The book is replete with examples of people's experiences with the cards and has a friendly, direct tone that cannot help but set the reader at case when undertaking tarot study. A minor area of difficulty the reader may encounter is the author's use of the modernized phonetic spelling of Hebrew names, which is different from the older spelling to which man y readers are accustomed. The religious context of the book is Jewish, which is the author's faith, but which obviously may not be the religious background of many readers. Fortunately, many of the explications of Jewish religious concepts are given in a commendably universal tone, so that they are readily applicable to all traditions. A remarkable and brilliant instance is the author's commentary on the "Shema Yisrael" (17-1 8).


Gail Fairfield's Choice Centered Tarot possesses a thrust that is rather different from that of the previous book. Its emphasis is primarily on the tarot as a "psychic tool" and thus on divination. There is very little information presented that might create a context (or the symbolism of the cards; one misses the mythological frame, work expounded by Joseph Campbell or by Sally Nicholls. Even more one misses the Kabbalistic context presented by numerous other authors. (The word Kabbalah does not appear in the text.)

It is of course all too true that one of the most popular uses to which the tarot has always been put is that of divination. Yet divination without a larger philosophical and even transcendental context becomes a dreary business. The late Manly P. Hall expressed this well when he wrote: "To those versed in ancient philosophies it appears unfortunate that these cards should be collected and examined mainly in the interest of fortune telling. Man's place in the universe is far more important than the outcome of h is daily concerns" (The Tarot: An Essay, 21).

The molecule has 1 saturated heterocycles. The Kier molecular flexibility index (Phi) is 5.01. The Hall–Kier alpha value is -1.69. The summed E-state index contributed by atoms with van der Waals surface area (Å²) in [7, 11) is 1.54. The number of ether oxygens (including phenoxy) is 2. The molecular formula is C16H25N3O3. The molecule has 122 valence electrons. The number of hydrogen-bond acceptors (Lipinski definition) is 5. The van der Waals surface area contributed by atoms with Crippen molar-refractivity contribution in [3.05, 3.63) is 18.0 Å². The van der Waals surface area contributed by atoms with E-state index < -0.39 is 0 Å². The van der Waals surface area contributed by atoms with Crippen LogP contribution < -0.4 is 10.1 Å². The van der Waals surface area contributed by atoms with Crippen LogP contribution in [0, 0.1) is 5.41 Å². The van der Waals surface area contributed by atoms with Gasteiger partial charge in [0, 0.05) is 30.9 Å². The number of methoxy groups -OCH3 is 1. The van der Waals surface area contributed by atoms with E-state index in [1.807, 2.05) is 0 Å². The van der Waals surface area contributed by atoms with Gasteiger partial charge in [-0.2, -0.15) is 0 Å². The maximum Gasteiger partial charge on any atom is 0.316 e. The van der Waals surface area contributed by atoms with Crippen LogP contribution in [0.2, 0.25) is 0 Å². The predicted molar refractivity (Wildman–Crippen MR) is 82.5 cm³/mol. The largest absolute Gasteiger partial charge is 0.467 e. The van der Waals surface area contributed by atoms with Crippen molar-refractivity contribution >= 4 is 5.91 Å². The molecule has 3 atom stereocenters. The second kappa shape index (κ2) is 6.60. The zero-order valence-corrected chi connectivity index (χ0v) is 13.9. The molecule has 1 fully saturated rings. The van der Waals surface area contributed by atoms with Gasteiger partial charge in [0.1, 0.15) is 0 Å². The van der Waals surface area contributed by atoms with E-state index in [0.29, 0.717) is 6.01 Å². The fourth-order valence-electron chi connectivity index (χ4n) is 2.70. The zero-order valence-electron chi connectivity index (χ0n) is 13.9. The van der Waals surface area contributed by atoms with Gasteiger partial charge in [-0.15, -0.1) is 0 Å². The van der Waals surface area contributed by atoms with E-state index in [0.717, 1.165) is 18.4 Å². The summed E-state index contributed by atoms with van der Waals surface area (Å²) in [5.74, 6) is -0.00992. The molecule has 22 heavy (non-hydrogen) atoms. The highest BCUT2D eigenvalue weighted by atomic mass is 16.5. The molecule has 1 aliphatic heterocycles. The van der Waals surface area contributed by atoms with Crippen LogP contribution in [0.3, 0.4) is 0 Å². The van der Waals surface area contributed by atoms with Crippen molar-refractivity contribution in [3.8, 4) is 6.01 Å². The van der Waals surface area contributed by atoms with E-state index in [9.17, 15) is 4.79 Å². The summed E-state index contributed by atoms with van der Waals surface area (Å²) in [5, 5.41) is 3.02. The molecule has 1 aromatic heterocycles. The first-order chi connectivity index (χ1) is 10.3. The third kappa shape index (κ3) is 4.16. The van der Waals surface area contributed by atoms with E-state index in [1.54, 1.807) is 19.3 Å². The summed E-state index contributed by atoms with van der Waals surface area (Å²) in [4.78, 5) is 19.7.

It is not that the Choice Centered Tarot is without some practical merit. As the noted figure of consciousness studies, Ralph Metzner, points out in his foreword, the author "emphasizes the psychological meanings of the Tarot, showing ... how the card symbols, which at first seem so perplexing, can yield powerful insights and help people come to greater self-understanding and the ability to make creative and responsible choices in all kinds of situations" (iv). Whether this emphasis appears as clearly and consistently as one might wish is an other quest ion.

Certainly the most annoying feature of this book is its frequent and for the most part quite unjustified introduction of "politically correct" motifs into the discussion of the tarot. What is one to make of remarks such as this: "Most Tarot decks are blatantly racist in that they confine themselves to the use of Caucasian images. The exclusion of people of other races ... reinforces the misconception that the Tarot is only relevant to the white race" (8)? The present reviewer has lectured on the tarot to many audiences of a racially mixed composition and has never heard anyone titter this kind of objection. Where race-oriented "PC" is present, the gender-oriented variety of the same thing cannot be far away: "Many decks and books still reflect the more traditional, rigidly defined sex roles... we need to be aware of the sexist and heterosexist attitudes that they reflect and reinforce" (8). Poppycock! Does the Queen of Swords not hold the most masculine of magical symbols, the sword? And can one imagine a feminine figure of more awesome power than the High Priestess, or a more dynamic and energetic one than the woman on the card of Strength?

Both of these books are useful additions to the ever-expanding body of literature on the tarot , but Tarot and the Tree of Life is more complete and more useful than Choice Centered Tarot. The former shows us how we are instructed by the numinous symbols of the cards, while the latter tells us how we may use these same symbols to serve largely personalistic ends. The difference between the two approaches is significant.


Summer 1998